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The ARC fashion show focuses on the brilliance and resilience of Irish designers

The tenacity of Irish fashion designers to adapt in the face of the changing retail landscape comes into focus tonight in Dublin.

reland does not have its own fashion week, but the ARC runway show, taking place at the RDS, will shine a spotlight on the industry’s response to the Covid-19 pandemic after two very tough and challenging years for the creative industries.

Designers have faced shifting consumer demand, a new emphasis on comfort and relaxed silhouettes, a race for customer e-commerce access and the added headaches of Brexit – including supply chain issues and difficulties sourcing fabrics.

The annual ARC show is a major fundraiser for the charity which provides cancer support services, but this year the fashion event takes on an additional perspective as it spotlights the resilience of established and emerging designers and the ‘green card’ in business.

“The ARC show comes as consumers emerging from pandemic restrictions are declaring a serious preference for Irish designed and Irish made products,” said Eddie Shanahan, retail consultant and founder of the Council of Irish Fashion Designers (CIFD).

Then there are the sustainable credentials of Irish designers working on small production runs, seasonal collections, upcycling dead stock and using renewable natural fabrics such as wool, linen and silk.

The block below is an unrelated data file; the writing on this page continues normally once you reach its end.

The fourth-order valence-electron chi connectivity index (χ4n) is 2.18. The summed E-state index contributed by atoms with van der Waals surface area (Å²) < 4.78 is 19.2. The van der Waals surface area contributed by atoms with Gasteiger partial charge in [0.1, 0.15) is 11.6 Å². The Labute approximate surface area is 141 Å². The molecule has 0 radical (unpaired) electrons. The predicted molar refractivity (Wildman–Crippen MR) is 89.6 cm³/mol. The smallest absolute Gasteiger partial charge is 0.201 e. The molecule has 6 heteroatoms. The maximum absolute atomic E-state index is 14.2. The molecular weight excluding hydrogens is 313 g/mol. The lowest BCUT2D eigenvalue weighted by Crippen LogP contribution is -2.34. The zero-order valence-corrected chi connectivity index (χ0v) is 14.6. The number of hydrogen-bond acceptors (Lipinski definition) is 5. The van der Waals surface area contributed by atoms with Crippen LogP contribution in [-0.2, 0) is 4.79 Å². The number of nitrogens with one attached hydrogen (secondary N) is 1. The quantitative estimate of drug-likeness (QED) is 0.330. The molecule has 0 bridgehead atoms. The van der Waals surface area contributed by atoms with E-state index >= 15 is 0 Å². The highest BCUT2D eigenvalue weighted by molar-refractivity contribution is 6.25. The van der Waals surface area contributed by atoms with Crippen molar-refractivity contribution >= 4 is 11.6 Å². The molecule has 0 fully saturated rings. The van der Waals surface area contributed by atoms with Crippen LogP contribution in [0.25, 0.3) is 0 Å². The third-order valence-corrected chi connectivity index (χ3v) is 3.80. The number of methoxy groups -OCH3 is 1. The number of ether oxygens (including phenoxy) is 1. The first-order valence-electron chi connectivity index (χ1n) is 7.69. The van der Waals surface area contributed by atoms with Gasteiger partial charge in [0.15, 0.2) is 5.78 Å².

A total of 26 designers are showing 150 looks in the clothing, hats, swimwear, jewelery and shoes categories.

Conclude

Sophie Anderton models a Caroline Duffy scarf. Photo: Kaz Balinski

During lockdown, printed textiles artist and designer Caroline Duffy, from Dundalk, Co Louth, broadened her focus to include printing her artwork on silk twill scarves. They were started by former supermodel Sophie Anderton. Next week Ms Duffy will launch a new range of silk dresses at RDS.

Ms. Anderton was a great supporter of ARC. Following her marriage to Kazimierz ‘Kaz’ Balinski-Jundzill in Co Wicklow last summer, she donated her Helen Cody dress to be auctioned off for the charity – of which Ms Cody is an ambassador.

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After two years of canceled shows, organizers hope this show will reach the €500,000 goal. The line-up includes some of the most established names alongside the most exciting newcomers.

27-year-old Lia Cowan from Dublin has landed quite a coup when she gave away her ‘Assemblé’, ballet-inspired modular suits, to actress Nicola Coughlan, who has worn them for years Bridgeton promotional tour.

Heidi Higgins, from Portlaoise, Co Laois, ran her business exclusively online and launched a new line of ‘mini me’ dresses for mother and daughter during lockdown.

At 25, Gabrielle Malone typifies the “can do” philosophy. She returned from New York at the start of the pandemic, handknitted in her garden shed studio in Co Kildare, and her Wave cardigan ended up in Carrie Bradshaw’s closet at HBO Sex and the City reboot.

Twelve professional models are joined by four “ARC Angels” who are users of the ARC service. Niamh Daniels from Galway has designed special looks for her.

https://www.independent.ie/style/fashion/fashion-news/spotlight-at-arc-fashion-show-will-be-on-brilliance-and-resilience-of-irish-designers-41572198.html The ARC fashion show focuses on the brilliance and resilience of Irish designers

Fry Electronics Team

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